I keep remembering the day a few weeks ago when both her pupils were totally dilated and she came over to me with a blanket over her head and I asked her if she had a headache and she burst into tears and I had the sudden feeling that it was because I understood her and she was relieved.  It breaks my heart that it took so long to understand what was going on, but it's such a relief too, because hopefully we can get these under control now.

Thank you to everyone for the prayers and answers to the questions I've asked and suggestions!  We'll be going back in two and a half weeks to see the other pediatric neurologist and hopefully begin to get this out of control.


  1. Oh I'm so glad you have an answer! And that it's "only" migraines. I know that sounds terrible but I'm so glad it's not anything else. Praying for Maggie: I know the feeling all too well!!

  2. So thankful that you have a diagnosis. Prayers for healing for sweet Maggie.

  3. Hugs! My brother started having migraines when he was little. His were a little more obvious and it helps that he isn't autistic so he was able to say it was his head hurting. He'd get real ashen looking and vomit. Hot baths helped him. Back in the day they didn't really have any treatment suggestions for children and this was before they had many drugs on the market for adults even. So my mom just put him in the bathtub and then tucked him into bed when he felt bad. Hopefully Maggie will be feeling better soon. Now I think everyone in my family besides dad who doesn't suffer from them has some sort of way to manage their migraines, which is great.

  4. I've been hoping you would have a chance to tell us how things went - what a relief to get a diagnosis! With a family history of migraines, it isn't all that shocking, although I didn't realize that such a young child could get them like that. Keep us updated!

  5. I am so happy there is a diagnosis. I am so sorry she has been having migraines (I have the myself) but at least there is help for them. I will keep up the prayers.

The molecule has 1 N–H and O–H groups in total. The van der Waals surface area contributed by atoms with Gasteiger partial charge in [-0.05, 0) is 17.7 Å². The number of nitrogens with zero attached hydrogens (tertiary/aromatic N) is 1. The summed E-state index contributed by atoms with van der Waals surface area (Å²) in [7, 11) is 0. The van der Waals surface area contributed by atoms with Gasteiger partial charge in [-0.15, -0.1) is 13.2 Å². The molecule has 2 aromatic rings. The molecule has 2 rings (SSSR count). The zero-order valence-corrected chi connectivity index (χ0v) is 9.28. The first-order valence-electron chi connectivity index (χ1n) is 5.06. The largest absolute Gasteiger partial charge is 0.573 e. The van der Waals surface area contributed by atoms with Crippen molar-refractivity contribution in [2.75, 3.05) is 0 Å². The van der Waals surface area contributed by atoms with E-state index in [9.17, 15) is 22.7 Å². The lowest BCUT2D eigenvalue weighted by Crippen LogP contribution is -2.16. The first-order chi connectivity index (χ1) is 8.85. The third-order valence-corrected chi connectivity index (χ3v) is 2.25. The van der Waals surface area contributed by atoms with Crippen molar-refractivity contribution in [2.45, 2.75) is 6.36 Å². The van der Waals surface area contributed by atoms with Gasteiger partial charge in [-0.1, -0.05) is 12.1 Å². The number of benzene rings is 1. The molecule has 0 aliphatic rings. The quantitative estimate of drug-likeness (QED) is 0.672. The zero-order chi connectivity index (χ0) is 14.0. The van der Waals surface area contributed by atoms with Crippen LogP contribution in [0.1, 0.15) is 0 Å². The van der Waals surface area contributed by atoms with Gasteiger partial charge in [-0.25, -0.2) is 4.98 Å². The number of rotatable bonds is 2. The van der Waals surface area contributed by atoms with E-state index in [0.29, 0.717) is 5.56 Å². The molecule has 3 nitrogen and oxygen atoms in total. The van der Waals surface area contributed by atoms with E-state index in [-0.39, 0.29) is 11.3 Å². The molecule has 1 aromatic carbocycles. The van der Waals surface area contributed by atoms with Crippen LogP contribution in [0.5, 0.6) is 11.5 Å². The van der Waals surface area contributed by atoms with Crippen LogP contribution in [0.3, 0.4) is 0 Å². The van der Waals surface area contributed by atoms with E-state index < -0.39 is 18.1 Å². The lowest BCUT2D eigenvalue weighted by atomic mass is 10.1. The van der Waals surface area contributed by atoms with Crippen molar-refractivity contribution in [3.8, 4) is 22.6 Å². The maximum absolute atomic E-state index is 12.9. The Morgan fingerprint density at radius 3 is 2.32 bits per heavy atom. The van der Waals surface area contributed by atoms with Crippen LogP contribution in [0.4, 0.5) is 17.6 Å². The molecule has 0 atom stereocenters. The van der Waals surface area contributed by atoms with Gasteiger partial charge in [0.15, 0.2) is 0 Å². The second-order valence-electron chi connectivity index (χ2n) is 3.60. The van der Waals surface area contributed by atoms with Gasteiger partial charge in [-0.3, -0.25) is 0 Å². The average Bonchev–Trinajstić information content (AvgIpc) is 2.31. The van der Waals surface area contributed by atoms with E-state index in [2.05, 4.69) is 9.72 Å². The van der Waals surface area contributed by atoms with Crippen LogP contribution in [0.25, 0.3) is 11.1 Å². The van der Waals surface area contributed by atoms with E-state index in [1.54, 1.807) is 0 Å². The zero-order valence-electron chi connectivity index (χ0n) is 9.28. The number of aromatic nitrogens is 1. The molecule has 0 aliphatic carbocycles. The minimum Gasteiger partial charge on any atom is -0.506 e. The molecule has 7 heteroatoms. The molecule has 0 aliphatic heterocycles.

6. If the Coke works, then its medicine! Maybe though she would take a flavoured black or green tea iced? Just to cut down on the sugar. But if she won't drink that, then Coke it is.

  7. I understand why you'd hesitate to use a cola on a regular basis -- the way people suck that stuff down, as if it's oxygen! -- I really believe our overuse of soda pop, with corn syrup or artificial sweeteners, is about half of our dietary problem in the U.S. I believe it's contributing to everything from osteoporosis to behavior issues to various organ failures, and of course to obesity and Type 2 diabetes.

    However -- God made caffeine. God made the various acids in soft drinks. God even made sugar! If you find it helps the child, use it! It will be a medicine to her. It's not as if you give her gallons at a time.

  8. Poor thing but so glad you're getting answers and a plan to help manage. You all have been through so much this year. Continued prayers. You're motherhood and fiat is such a gift to your beautiful Maggie!

  9. I almost never comment, but as a fellow mom of a special needs child, I just want to commend you on what a good job you do taking care of Maggie. It can be so hard to find the right specialist for every issue, to realize when there is an issue, to care for each of your children, but you do such a beautiful job of balancing it all. I hope Maggie is able to find some relief soon. I'm glad you are using the Coke as a temporary solution-- I just learned that long term use of caffeine to treat migraines can often make them even worse! I will pray for you all!